JW: I think it is important to point out that even in a country like Egypt, the Muslim Brotherhood was not the first to get involved in the opposition; in fact, it was quite the opposite. Because the Brotherhood had been repressed for decades, it adopted a “wait and see” attitude to the protests. Even after the major demonstrations in Midan al-Tahrir, Liberation Square, in Cairo, calling for the overthrow of the regime, the Brotherhood was offering to mediate between the authorities and the protesters. In Syria, the story was similar: in the lead-up to the 2011 revolution, the Syrian Muslim Brotherhood had sometimes sided with the Assad regime, if only to cover its bases and avoid being the victim of mass-killing again, as it had been in the early 1980s. So, the Muslim Brotherhood was clearly not at the forefront of the protests and revolts at the beginning, but once it became clear these were not going to stop the Brotherhood went all-in. The reason they were so successful in doing this is that they had huge networks spread all over the Arab world, it had a hierarchically structured organization, it had cells and departments all over the region, there were hospitals and other clubs (down to football teams) under Brotherhood control—and all of this could be mobilized. What is crucial to note is that the Brotherhood took part in the “Arab spring” and did take part in a movement that overthrew the regime, leading some to surmise that the Brotherhood had dusted off Qutb’s ideas and put them into practice. The reality was that the Brotherhood, in protesting against a long-time repressive regime, was not doing anything different to vast swathes of other Egyptians. In the aftermath of the regime’s downfall, the Brotherhood came out on top because of its superior strength from its large networks and its organizational skill, but, to reiterate, this was happenstance, not conspiracy: the Brotherhood had been slow to get involved in the protest movement, and when it did engage, did so on common ground with their fellow nationals in the various countries, rather than for Islamist reasons.
EER: What has been the main impact on the Brotherhood—its tactics, ideology, and organizational structure—after its setbacks in recent years? Have they concluded that they made mistakes they should learn from, or that the mistake was not going further and faster when they had the power to?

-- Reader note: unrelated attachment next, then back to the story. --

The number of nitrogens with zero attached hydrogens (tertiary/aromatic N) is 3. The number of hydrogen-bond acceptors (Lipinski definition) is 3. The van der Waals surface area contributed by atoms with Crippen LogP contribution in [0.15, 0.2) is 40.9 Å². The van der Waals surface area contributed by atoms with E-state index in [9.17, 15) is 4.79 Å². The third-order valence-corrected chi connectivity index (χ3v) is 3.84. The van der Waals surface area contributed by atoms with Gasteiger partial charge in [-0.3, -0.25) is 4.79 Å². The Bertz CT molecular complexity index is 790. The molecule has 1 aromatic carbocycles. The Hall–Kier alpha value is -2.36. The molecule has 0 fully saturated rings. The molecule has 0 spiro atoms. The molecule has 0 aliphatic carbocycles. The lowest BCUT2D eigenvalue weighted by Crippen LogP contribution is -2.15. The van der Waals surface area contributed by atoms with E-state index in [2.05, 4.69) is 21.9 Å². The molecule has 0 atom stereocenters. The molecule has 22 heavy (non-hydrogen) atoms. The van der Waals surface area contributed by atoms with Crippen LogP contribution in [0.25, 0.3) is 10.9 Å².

JW: The answer is going to be unclear because it depends which part of the Brotherhood you’re talking about. There were some who saw the opportunity after the “Arab spring” revolts and were determined to make the best of it. This worked reasonably well for a time: in Egypt, a Muslim Brother was elected president and the organization took about half the seats in the parliament. Of course, this all unraveled in 2013. There were other Muslim Brothers who saw early that events were not unfolding as predicted and cautioned that the Brotherhood should unite with as many other reformist forces as possible and not push their specific Islamist program so that there were broad-based answers—and blame—for problems. This was very clear in Jordan, where those who took an inclusive approach may not have won, but at least they still exist, while those who took an exclusively Islamist approach were outlawed. In that sense, the Brothers who pushed for the more cooperative approach won, or perhaps it is better to say, didn’t lose.
The damage to the Brotherhood’s leadership in Egypt has created space for a new generation of leaders who, because the Brotherhood is so weakened, are basically dividing the poverty that they are left with. Ibrahim Munir claims to be the leader of the Muslim Brotherhood, but he’s in London and his authority is challenged by others in Turkey. He does not control the finances of the organization. While the Muslim Brotherhood has always been divided to an extent, particularly since the 1970s when it started entering parliaments, the current divisions are extreme. The Muslim Brotherhood has been here before. They survived the extended crackdown after 1954 by the Egyptian government, a period they call the “mihna” or “inquisition”, and they have survived several bouts like that since. It is always too early to count the Muslim Brotherhood out, but they are definitely in dire straits right now: poor, repressed, and internally divided.
EER: The Muslim Brotherhood obviously has an international presence beyond the Middle East, including what we might call outposts in Europe. How does the Brotherhood conceive of its European bases; are they seen as having a role in attaining power in the Arab world?